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Questions regarding Global Warming

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posted on Feb, 17 2017 @ 11:42 PM
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a reply to: D8Tee

Give maa a chance... not sure if Google will pull that one up or not, at least directly. But yeah, I'll answer it for you afterwards. I'm pretty close to one of the leading solar power researchers at UAH. He's actually doing some amazing work.

TheRedneck




posted on Feb, 17 2017 @ 11:56 PM
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a reply to: TheRedneck

The person that thinks that ice core data is exactly the same as direct atmospheric measurement? ha, you might as well just answer now.



posted on Feb, 18 2017 @ 02:35 AM
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a reply to: D8Tee




How can you justify that statement?


Because ice cores record the exact condition of the atmosphere when that ice was formed.



Ice core data does not have single year resolution,


You are quite wrong about that. Ice core resolution is actually approximately half year: Winter/Summer.



let alone single day resolution.


What do you need single day resolution for? That makes no sense what-so-ever. No one is interested in the exact condition of the atmosphere on the date 13 March 33,476 BCE. When we say "10,000 years ago" we don't mean exactly 3,652,500 days ago (including leap days). We mean "about" 10,000 years ago.

Agreed, temperature determination from ice cores is a little less direct than the state of the atmosphere, but not much. Its basically find the ratio of the isotopes of oxygen and hydrogen that are present and look up the temperature that corresponds to that ratio. But you didn't specify temperature, you said atmosphere, and that is what I responded to.

You can read about it in this non-technical popsci article here: Scientific American: How are past temperatures determined from an ice core?

Also, please refer to Ice Core Basics for more information. The link includes a photo of the seasonal layers found in typical ice cores.



Why does the Greenland Ice core data differ from the Antarctic record?


Because Greenland is subject to melting more often than the Antarctic. Melt water affects the CO2 readings.

From the "Ice Core Basics" link above:


The most important property of ice cores is that they are a direct archive of past atmospheric gasses. Air is trapped at the base of the firn layer, and when the compacted snow turns to ice, the air is trapped in bubbles. This transition normally occurs 50-100 m below the surface[6]. The offset between the age of the air and the age of the ice is accounted for with well-understood models of firn densification and gas trapping. The air bubbles are extracted by melting, crushing or grating the ice in a vacuum.

This method provides detailed records of carbon dioxide, methane and nitrous oxide going back over 650,000 years. Ice core records globally agree on these levels, and they match instrumented measurements from the 1950s onwards, confirming their reliability. Carbon dioxide measurements from older ice in Greenland is less reliable, as meltwater layers have elevated carbon dioxide (CO2 is highly soluble in water). Older records of carbon dioxide are therefore best taken from Antarctic ice cores.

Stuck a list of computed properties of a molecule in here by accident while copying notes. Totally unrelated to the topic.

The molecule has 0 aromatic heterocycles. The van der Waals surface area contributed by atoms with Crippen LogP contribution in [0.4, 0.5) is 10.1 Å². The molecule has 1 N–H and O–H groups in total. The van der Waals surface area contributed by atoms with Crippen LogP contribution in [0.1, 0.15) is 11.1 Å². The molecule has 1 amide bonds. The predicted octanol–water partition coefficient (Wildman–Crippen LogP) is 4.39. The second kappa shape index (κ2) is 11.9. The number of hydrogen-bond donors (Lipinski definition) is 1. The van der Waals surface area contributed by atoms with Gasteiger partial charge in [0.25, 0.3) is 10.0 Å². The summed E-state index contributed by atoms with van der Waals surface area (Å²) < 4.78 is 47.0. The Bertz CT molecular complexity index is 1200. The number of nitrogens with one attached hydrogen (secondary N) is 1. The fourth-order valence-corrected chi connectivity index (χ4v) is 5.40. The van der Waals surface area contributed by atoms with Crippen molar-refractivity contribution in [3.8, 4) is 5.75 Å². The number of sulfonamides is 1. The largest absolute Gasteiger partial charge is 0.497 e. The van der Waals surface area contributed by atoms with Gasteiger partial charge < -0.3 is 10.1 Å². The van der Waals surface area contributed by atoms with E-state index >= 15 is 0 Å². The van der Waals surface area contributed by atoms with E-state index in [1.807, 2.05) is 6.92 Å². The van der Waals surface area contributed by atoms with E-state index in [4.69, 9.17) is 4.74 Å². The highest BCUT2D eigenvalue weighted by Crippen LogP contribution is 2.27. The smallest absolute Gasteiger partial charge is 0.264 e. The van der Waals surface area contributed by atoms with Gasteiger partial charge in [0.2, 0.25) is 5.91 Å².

edit on 18/2/2017 by rnaa because: spelling



posted on Feb, 18 2017 @ 02:48 AM
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a reply to: TheRedneck




Let's see how you do for facts:....


Here are my answers to your strawman attempt to shift the discussion:

1) Not one of those questions or their answers have any relevance to the discussion at hand.
2) You have not presented any of those questions or their answers in the previous stages of the discussion at hand.
3) You have not attempted to counter any assertion I have made except to say make unsupported assertions that building dirty coal fired plants is faster than building coal fired plants with carbon scrubbers.
4) Since nobody, anywhere, is building, or wants to build a coal fired plant with out carbon scrubbers at some level of efficiency, your assertion is pointless and adds nothing to the discussion at hand.
5) The discussion is more about macro-economics than it is about 'doping' and its relation to solar cells.
6) Your questions all assume photovoltaic solar cells. Do you know what CSP is?
7) Do you even have any idea about what this discussion is about?



posted on Feb, 18 2017 @ 02:56 AM
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a reply to: rnaa


You are quite wrong about that. Ice core resolution is actually approximately half year: Winter/Summer.

Check your sources, ice core data does not provide six month resolution.




That means that at sites with the highest snowfall rates (e.g. Law Dome, Antarctica), there is a natural resolution of order 10 years, while at sites with very low snowfall (e.g. Dome C), the natural resolution is several hundred years

www.climatescience.cam.ac.uk...

edit on 18-2-2017 by D8Tee because: (no reason given)



posted on Feb, 18 2017 @ 03:06 AM
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originally posted by: D8Tee
a reply to: TheRedneck


What is the greatest physical problem with increasing solar cell efficiency at present?


Interested in the answer to this one.


Its kinda a 'gotcha' question, because there are lots of physical problems with solar cell efficiency and efficiency can mean lots of things - are we talking $/watt or watts per light power.